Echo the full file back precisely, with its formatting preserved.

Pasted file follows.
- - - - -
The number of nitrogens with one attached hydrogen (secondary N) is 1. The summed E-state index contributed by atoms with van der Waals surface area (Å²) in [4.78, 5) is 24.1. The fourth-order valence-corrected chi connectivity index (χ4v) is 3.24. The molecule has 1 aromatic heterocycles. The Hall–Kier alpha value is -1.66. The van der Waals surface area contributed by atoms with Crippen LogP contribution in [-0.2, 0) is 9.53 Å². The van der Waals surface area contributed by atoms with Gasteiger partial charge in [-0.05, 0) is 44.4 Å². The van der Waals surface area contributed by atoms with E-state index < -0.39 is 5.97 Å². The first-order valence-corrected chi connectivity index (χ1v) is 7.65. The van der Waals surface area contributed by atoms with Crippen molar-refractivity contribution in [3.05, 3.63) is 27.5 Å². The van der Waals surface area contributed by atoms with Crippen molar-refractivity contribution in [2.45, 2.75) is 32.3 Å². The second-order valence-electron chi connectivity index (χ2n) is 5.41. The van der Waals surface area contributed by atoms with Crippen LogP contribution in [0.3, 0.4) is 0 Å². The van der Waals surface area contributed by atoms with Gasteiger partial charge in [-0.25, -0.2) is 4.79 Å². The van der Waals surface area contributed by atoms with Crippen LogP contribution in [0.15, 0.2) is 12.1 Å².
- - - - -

The number of nitrogens with one attached hydrogen (secondary N) is 1. The summed E-state index contributed by atoms with van der Waals surface area (Å²) in [4.78, 5) is 24.1. The fourth-order valence-corrected chi connectivity index (χ4v) is 3.24. The molecule has 1 aromatic heterocycles. The Hall–Kier alpha value is -1.66. The van der Waals surface area contributed by atoms with Crippen LogP contribution in [-0.2, 0) is 9.53 Å². The van der Waals surface area contributed by atoms with Gasteiger partial charge in [-0.05, 0) is 44.4 Å². The van der Waals surface area contributed by atoms with E-state index < -0.39 is 5.97 Å². The first-order valence-corrected chi connectivity index (χ1v) is 7.65. The van der Waals surface area contributed by atoms with Crippen molar-refractivity contribution in [3.05, 3.63) is 27.5 Å². The van der Waals surface area contributed by atoms with Crippen molar-refractivity contribution in [2.45, 2.75) is 32.3 Å². The second-order valence-electron chi connectivity index (χ2n) is 5.41. The van der Waals surface area contributed by atoms with Crippen LogP contribution in [0.3, 0.4) is 0 Å². The van der Waals surface area contributed by atoms with Gasteiger partial charge in [-0.25, -0.2) is 4.79 Å². The van der Waals surface area contributed by atoms with Crippen LogP contribution in [0.15, 0.2) is 12.1 Å².